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Living History

Once a regular meeting place for Parliament the county has since witnessed the birth of Richard III, death of Mary Queen of Scots, Battle of Naseby & hatching of the Gunpowder Plot.

  • Built during the reign of King Henry III by Berenger Le Moyne this elegant, large rectangular castle near Oundle was encased by a high curtain wall flanked by huge two storey towers, its walls being over 12 feet thick. During...
  • In July 1469, Richard Neville, Earl of Warwick, known as the 'Kingmaker', one time mentor of Edward IV, rebelled against his protege. An army led by the mysterious 'Robin of Redesdale' marched from the north to engage in battle...
  • The Battle of Naseby fought in June 1645 was one of the seminal moments in English history. It was an overwhelming victory for Parliament, and Charles I’s principal army was eliminated. The King’s cabinet and incriminating...
  • Northampton was one of the principal seats of Medieval Royal Government: its castle and administrative centre for the southern part of the kingdom. This accounts for the fact that the trial of Thomas Becket took place here and...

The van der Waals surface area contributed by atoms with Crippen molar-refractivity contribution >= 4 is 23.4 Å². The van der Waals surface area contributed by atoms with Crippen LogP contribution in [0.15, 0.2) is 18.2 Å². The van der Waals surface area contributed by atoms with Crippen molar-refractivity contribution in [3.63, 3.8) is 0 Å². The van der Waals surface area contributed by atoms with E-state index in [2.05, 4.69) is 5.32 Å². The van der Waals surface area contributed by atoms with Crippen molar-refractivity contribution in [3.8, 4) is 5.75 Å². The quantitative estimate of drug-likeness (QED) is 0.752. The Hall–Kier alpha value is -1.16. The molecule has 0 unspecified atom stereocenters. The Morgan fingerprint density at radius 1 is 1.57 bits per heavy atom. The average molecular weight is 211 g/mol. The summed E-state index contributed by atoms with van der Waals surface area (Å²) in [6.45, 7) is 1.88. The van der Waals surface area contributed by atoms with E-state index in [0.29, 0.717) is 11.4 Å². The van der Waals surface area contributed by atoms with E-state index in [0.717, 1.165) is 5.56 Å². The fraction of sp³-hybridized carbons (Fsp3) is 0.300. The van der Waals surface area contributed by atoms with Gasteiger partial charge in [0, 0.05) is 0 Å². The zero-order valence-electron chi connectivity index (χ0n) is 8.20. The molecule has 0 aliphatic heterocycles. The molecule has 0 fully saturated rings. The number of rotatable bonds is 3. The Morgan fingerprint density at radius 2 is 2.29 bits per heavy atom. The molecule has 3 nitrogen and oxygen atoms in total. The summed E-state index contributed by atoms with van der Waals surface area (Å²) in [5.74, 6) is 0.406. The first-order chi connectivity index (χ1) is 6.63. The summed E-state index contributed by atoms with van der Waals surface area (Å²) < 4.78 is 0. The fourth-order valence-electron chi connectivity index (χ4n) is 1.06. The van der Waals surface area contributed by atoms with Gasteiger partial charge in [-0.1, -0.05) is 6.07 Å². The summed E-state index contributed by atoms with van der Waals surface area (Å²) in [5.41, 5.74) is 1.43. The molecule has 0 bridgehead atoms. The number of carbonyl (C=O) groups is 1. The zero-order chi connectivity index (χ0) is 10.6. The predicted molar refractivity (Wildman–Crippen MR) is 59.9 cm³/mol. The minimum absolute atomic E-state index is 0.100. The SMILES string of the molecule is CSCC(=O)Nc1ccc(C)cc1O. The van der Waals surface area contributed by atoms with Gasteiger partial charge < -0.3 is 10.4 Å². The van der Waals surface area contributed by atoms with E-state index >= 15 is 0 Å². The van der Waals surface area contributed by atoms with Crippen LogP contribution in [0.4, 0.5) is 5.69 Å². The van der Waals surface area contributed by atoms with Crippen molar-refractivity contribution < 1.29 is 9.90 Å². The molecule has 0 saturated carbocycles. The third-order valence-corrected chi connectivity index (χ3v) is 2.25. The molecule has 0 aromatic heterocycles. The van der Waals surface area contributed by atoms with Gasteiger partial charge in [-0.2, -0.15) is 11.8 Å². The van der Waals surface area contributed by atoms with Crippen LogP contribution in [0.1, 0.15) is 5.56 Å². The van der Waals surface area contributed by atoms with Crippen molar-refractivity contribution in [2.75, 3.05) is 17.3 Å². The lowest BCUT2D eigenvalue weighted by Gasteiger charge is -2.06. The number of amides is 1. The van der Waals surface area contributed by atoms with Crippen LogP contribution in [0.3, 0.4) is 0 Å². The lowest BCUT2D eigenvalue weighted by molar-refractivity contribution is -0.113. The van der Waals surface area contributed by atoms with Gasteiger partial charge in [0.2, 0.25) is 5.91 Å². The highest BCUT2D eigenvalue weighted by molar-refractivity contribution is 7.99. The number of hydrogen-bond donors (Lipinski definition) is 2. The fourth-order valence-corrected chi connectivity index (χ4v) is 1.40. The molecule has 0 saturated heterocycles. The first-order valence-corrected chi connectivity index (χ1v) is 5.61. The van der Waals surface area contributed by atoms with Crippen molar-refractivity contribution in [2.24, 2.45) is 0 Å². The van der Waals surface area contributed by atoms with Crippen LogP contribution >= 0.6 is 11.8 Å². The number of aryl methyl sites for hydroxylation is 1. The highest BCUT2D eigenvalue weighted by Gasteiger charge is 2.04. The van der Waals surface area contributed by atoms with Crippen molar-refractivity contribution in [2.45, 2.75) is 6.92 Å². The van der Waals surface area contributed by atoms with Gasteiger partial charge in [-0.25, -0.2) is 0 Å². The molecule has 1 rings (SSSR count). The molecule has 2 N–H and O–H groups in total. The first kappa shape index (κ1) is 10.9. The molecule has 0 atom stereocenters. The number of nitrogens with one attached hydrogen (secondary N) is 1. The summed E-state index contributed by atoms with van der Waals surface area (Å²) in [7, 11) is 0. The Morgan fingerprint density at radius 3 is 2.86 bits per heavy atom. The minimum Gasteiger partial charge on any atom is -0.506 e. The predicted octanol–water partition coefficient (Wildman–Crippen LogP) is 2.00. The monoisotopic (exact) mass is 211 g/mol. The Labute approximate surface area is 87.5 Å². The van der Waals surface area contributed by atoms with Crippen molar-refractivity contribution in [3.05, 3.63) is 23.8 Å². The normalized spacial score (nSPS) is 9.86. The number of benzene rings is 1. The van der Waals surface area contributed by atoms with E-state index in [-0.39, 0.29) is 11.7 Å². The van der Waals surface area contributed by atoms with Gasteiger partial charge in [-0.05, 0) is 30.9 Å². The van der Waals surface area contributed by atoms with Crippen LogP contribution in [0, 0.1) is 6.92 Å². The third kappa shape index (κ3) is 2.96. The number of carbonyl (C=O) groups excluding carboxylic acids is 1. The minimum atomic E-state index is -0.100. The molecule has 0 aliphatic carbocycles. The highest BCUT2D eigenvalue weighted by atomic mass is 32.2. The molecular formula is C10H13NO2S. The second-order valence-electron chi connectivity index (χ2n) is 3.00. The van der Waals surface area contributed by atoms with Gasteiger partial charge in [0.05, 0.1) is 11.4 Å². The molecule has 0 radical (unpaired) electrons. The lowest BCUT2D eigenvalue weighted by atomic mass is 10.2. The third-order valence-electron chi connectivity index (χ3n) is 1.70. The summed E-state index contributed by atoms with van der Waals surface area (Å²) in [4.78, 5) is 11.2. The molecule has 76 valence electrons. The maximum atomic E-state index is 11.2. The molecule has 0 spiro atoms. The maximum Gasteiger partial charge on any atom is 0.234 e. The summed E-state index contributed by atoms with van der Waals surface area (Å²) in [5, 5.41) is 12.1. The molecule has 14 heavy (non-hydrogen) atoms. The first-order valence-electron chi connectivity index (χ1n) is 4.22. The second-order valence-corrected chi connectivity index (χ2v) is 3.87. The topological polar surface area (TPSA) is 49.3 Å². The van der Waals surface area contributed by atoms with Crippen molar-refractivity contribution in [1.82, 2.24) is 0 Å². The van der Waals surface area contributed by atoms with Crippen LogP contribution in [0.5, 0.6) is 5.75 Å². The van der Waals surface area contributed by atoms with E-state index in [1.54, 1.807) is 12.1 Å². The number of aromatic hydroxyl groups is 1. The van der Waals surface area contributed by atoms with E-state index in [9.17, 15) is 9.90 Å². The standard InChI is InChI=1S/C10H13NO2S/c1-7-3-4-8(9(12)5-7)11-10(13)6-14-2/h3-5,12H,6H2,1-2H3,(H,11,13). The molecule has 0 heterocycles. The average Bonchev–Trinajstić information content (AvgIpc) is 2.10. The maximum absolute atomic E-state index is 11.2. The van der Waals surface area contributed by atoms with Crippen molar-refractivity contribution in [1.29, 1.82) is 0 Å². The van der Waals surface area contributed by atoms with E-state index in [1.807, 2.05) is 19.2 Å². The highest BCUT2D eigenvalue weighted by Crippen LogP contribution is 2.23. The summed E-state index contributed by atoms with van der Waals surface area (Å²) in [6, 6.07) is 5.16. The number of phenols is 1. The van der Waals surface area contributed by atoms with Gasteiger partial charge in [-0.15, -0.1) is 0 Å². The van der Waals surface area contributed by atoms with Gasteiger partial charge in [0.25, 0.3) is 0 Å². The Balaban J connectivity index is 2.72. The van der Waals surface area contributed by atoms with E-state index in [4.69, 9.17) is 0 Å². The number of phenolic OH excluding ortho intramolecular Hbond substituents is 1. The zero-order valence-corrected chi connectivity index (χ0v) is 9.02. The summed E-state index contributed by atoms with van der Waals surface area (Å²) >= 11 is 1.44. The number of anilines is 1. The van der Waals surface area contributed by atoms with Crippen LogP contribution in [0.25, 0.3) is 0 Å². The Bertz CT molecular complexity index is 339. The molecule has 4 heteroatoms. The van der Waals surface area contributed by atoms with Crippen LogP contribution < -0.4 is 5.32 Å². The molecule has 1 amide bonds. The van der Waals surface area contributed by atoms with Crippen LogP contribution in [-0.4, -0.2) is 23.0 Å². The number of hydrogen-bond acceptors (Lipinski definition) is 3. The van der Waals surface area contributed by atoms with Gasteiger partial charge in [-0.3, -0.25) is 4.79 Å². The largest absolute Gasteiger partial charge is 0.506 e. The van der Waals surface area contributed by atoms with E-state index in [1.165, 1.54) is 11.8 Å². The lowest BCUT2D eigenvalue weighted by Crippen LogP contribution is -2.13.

• In 1290 Eleanor of Castile, the beloved wife of Edward I and mother of his 14 children, died at Harby in Nottinghamshire. The grief-stricken king ordered the building of 12 elegant crosses to mark each of the resting places of...
  • The Grand Union Canal is the UK’s longest canal, from London to Birmingham. It enters Northamptonshire near Cosgrove and takes a north westerly route, leaving the county at Braunston north of Daventry. The canal is well...
  • The Eleanor Cross at Hardingstone in the south part of Northampton is one of three surviving examples. Originally there were 12 elegant crosses, erected by Edward I along the route of the funeral procession of the late queen...
  • Once the most important royal castle in the south midlands, Northampton Castle had a substantial defence as it was surrounded by a huge wall and on its side was an extension of the river Nene. The castle was first built from...
  • Northampton’s Guildhall speaks volumes of the thriving economy and cultural aspirations of the town in the mid 19th century. The building is triumphal and richly decorated, in the Gothic idiom. The architect was one of...
  • You may be surprised to learn that Northampton was once the home to only the third university in the country – but it was shut down by King Henry III because of fears it would cause “no small damage” to the...
  • Also known as the Harringworth Viaduct, the Welland Viaduct crosses the valley of the River Welland between Harringworth in Northamptonshire and Seaton in Rutland. Over one kilometre long, completed in 1878 and with 82 arches...

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